In accordance with the scheduling of the Panama Canal Authority we arrived early at the Sea buoy to take up our place in the convoy and go through the canal. We were ready for the Canal at 05.00 hrs……….., it was just that the Canal was not ready for us. Overnight fog had developed on the Pacific Side which caused a delay in the start of the Pacific Side convoy. The Canal routine has always been that the Pacific side goes through first. The Atlantic side can wait as they are in the wider part of the Canal. Until Gamboa, half way, the canal is wide enough to have ships pass each other, then coming close to the Continental Divide, it becomes one way traffic. At least until now. In the future they want to make the whole Canal two – way but that is still dreams for the future. So we had to wait and drift. It was more than an hour later before we slowly were allowed to creep in.
At least it was overcast so the guests were not waiting under a scorching sun while we were drifting. But there is nothing you can do about fog or the scheduling of the canal, so we just had to wait and take it slowly. Once out of the first locks, we had to drift again as the Pacific Convoy cannot go faster than the slowest ship. Most of the slow movement is not due to the speed of a ship, most ships can do 10 to 13 knots, but due to the time it takes to get a very wide and deep ship through the locks. Transit speed of a lock depends on how fast the water can flow around the hull of a ship when it goes into the locks or out again.
And thus the Atlantic convoy has to wait until the last ship of that slow moving convoy is past Gamboa and then the two convoys can pass each other and the Atlantic convoy can move into the narrow part. Now there could be a plan B if it was allowed and that would be to divert part of the convoy into the new locks. But that would cost a lot of extra water and the Canal authority tries to preserve as much as possible. Rain fall has not been too good in the past year and while there is enough water, there is no abundance of it and so we wait. A few days ago the first cruise ship of our HAL Group went through the new locks. (The first cruise ship ever was the Disney Wonder, but she was not a Post Panamax; she just paid a lot more for the privilege) The Caribbean Princess from our sister Company Princess Cruises is a Post Panamax Ship which means it does not fit in the old locks. And thus on 09 November the Caribbean Princess went through. The new locks have no mules (the little locomotives) to keep the ship in position and they use a tugboat forward and aft, although a cruise ship really does not need that. But the Canal has always relied on its own people and its own equipment to get the ships through and they are not going to change now.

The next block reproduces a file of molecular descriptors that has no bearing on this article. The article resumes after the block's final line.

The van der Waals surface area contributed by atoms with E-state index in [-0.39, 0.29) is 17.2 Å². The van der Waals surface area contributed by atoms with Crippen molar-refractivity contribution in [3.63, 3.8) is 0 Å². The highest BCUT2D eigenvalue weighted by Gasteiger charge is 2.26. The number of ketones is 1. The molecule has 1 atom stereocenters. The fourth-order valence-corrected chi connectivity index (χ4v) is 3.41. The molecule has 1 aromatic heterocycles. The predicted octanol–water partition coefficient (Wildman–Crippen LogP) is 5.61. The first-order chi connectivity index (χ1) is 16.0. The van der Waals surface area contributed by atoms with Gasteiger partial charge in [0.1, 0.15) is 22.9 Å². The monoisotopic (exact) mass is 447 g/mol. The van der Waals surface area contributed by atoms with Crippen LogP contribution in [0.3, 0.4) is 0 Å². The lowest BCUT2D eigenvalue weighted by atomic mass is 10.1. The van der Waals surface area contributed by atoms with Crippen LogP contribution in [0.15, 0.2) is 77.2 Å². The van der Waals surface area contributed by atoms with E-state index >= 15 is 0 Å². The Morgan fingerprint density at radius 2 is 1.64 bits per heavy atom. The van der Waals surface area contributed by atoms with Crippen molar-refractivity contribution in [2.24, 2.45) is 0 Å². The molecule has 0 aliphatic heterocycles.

In the end we passed Gamboa one hour and 45 minutes later than expected and that put our Pacific side Sea buoy time well past 17.00 hrs. Nothing of a problem for the guests but for the crew involved in the transit it was going to be a long day. And a wet day. By the time we were past Gamboa dark clouds started to gather over the Continental Divide and while sailing towards it, the rain slowly increased from a little drip first to a torrential downpour not much later. Enough to keep the Canal well supplied for another day. It looked that a lot of guests had planned for this possibility as suddenly I saw rain coats and poncho’s appearing everywhere. Nobody was going deprive themselves from seeing the second and third set of locks.
We were at the sea buoy well after 17.00 hrs. But before sunset so the guests could see everything in good daylight. From the sea buoy the ship had to sail slow for 24 miles until it is well out of the busy shipping zone. Tomorrow will be a day at sea and we will spend a day at our next port Punta Arenas. For those who are tired, the ship has arranged for the clock to go one hour back.